Benefits of Honey

benefits of honeyHoney is one of those foods that many of us have in our kitchen cupboard but would most likely not think to use it medicinally, but the benefits of honey should never be underestimated!

While it’s most often employed in cooking as a liquid sweetener, it’s useful for several different common illnesses.

Notably in protecting your cardiovascular system, treating coughs, boosting your immune system and when used externally, to help wound healing. 

 

Not All Honey is Created Equal

What’s important to remember is that not all honey is created equal, if you’re looking to use it medicinally it’s important to get honey that has not been heat treated, or in other words, is raw.

Honey is said to contain over 181 natural substances (1) and every honey is unique, taking its taste and aroma from the flower source the bees had access too.

The active constituents of honey (the chemical or chemicals within a plant which are thought to give it its medicinal action) are many.

The main ones are Phenolic compounds, amino acids, antibiotic-rich inhibin, proteins and micronutrients. Interestingly, darker colours of honey appear to have higher amounts of minerals such as magnesium, potassium, silica and iron (1).

Health Benefits of Honey

Wound Healing

Honey has been used topically as a health and beauty treatment for thousands of years and is still in use today. Honey is a broad-spectrum anti-biotic and has even been used to treat multi-resistant bacteria (2)

Several studies have shown it to be very effective in helping to clear up skin infections especially post-operatively(4). Honey is wonderful at drawing out deep infections and objects that have been embedded in the skin such as splinters. 

I like to apply a generous amount of honey to the splinter area, cover it with a breathable band-aid and leave it for several hours.

More often than not, the splinter will be at the surface and easily removed after this time. It is also employed as a beauty product and is used in face masks and face scrubs.

Protect your Cardiovascular System

Honey has a protective effect on your cardiovascular system in several different ways. The antioxidant effects of honey has been shown to reduce blood pressure. (3) Daily honey intake can lower cholesterol, particularly the ‘bad cholesterol’ also known as low density lipoprotein and increases your good cholesterol. (6)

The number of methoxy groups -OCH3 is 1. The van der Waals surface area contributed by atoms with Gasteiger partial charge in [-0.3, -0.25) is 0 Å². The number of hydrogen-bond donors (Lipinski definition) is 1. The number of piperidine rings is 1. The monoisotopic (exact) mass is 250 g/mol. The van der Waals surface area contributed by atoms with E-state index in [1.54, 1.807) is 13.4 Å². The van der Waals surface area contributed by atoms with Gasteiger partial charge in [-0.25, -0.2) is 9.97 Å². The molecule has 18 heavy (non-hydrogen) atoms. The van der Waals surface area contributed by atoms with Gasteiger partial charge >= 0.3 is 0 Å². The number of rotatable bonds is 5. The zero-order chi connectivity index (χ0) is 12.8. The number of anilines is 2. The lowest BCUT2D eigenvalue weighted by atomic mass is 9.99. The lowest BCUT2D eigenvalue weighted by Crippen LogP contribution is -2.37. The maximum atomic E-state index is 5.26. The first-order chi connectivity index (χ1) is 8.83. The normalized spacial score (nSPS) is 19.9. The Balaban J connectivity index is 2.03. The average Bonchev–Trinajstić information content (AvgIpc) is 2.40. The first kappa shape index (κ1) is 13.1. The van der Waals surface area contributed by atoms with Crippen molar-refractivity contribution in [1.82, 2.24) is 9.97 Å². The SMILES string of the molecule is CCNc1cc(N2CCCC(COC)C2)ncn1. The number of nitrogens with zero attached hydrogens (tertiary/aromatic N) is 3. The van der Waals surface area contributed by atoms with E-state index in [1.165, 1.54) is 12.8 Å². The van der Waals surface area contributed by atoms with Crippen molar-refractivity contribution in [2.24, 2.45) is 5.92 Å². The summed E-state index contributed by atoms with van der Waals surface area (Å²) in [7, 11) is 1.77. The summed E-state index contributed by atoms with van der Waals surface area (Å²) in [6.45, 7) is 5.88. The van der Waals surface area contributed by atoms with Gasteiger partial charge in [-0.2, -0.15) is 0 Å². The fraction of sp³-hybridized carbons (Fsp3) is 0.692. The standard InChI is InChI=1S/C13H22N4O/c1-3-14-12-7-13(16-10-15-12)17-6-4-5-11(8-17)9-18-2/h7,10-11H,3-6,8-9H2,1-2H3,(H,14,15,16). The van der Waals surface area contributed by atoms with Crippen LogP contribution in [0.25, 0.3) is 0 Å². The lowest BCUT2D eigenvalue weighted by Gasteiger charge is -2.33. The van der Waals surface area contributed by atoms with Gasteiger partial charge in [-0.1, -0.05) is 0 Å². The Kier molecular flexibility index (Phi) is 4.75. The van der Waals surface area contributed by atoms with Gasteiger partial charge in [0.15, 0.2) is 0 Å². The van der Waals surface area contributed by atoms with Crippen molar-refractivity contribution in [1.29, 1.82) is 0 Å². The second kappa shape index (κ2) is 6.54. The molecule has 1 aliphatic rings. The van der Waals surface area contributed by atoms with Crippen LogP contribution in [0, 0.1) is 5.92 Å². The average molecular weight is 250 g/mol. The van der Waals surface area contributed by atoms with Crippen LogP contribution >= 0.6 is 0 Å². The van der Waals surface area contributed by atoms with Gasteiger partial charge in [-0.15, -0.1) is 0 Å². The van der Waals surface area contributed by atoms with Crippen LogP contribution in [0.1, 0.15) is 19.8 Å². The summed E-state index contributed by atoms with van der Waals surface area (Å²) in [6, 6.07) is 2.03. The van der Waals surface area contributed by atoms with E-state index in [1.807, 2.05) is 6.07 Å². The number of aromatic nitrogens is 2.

Another major risk factor for heart disease is high triglyceride levels. Tryglycerides are a type of fat found in your blood. Raised levels are associated with an increased risk of heart disease. Several studies have shown that replacing your daily sugar intake with honey can reduce your blood triglycerides and thus reduce your risk of heart disease. (7,8)

Treat Colds and Flu

The winter season is firmly upon us, coughs and colds are common during this time. Honey is useful to have on hand as a very effective treatment for your pesky cough and as a natural immune system stimulant. 

What’s more, you can use it on young children too, as long as they are over 1. Studies have shown honey to be as effective and sometimes more effective than over-the-counter cough remedies but without the side-effects. (9)

The recommended dose is 2.5ml before bed for children. (9) For adults I would use 5 ml. You can give it straight from the spoon or mix it into warm water and add a squeeze of lemon to make a soothing bedtime drink.

The Bottom Line

Honey is a really useful addition to your kitchen pantry and first-aid kit, use it as a first-line treatment for colds, flu, coughs and skin infections, including diabetic ulcers.

You can also make great skin food, (see recipe below)! If you have a family history of cardiovascular problems and high cholesterol, its worthwhile considering adding a small daily amount to your diet.

If you’re feeling adventurous, make a lovely soothing honey face-mask and take some ‘you time’. Do remember though, that it is still high in calories and sugar and should be consumed in moderation.

Honey and Almond Moisturising Face Mask

This face mask is particularly good for mature, sensitive or dry-skin and is a great skin pick-me-up in the winter. Its simple, easy to make and is literally good enough to eat. Have a go and let me know what you think.

Recipe

To make 1 face mask

1 large teaspoon raw runny honey

1 tablespoon of ground almonds

Enough warm water to make a spreadable paste (if you make it too runny, just add a little more ground almonds)

How to make it and use it

Combine the almonds and honey in a small bowl and mix well, adding a small amount of warm water to reach a spreadable consistency.

Immediately apply the honey mask to a clean face and relax with it on for 15 minutes.

Lastly, thoroughly wash off the mask and enjoy the results of smoother, glowing skin.

References

  1. White JW, Doner LW. Honey composition and properties: Beekeeping in the United States. Agric Handbook. 1980;335:82–91.
  2. https://www.ncbi.nlm.nih.gov/pmc/articles/PMC3583289/#B2
  3. https://www.ncbi.nlm.nih.gov/pmc/articles/PMC3005390/
  4. https://www.ncbi.nlm.nih.gov/pubmed/25742878
  5. https://www.ncbi.nlm.nih.gov/pmc/articles/PMC4264806/
  6. Yaghoobi N, Al-Waili N, Ghayour-Mobarhan M, Parizadeh SM, Abasalti Z, Yaghoobi Z, Yaghoobi F, Esmaeili H, Kazemi-Bajestani SM, Aghasizadeh R, Saloom KY, Ferns GA.
  7. Natural honey and cardiovascular risk factors; effects on blood glucose, cholesterol, triacylglycerol, CRP, and body weight compared with sucrose. Sci World J. 2008;8:463–469.
  8. https://www.ncbi.nlm.nih.gov/pubmed/18454257
  9. https://www.ncbi.nlm.nih.gov/pubmed/20618098
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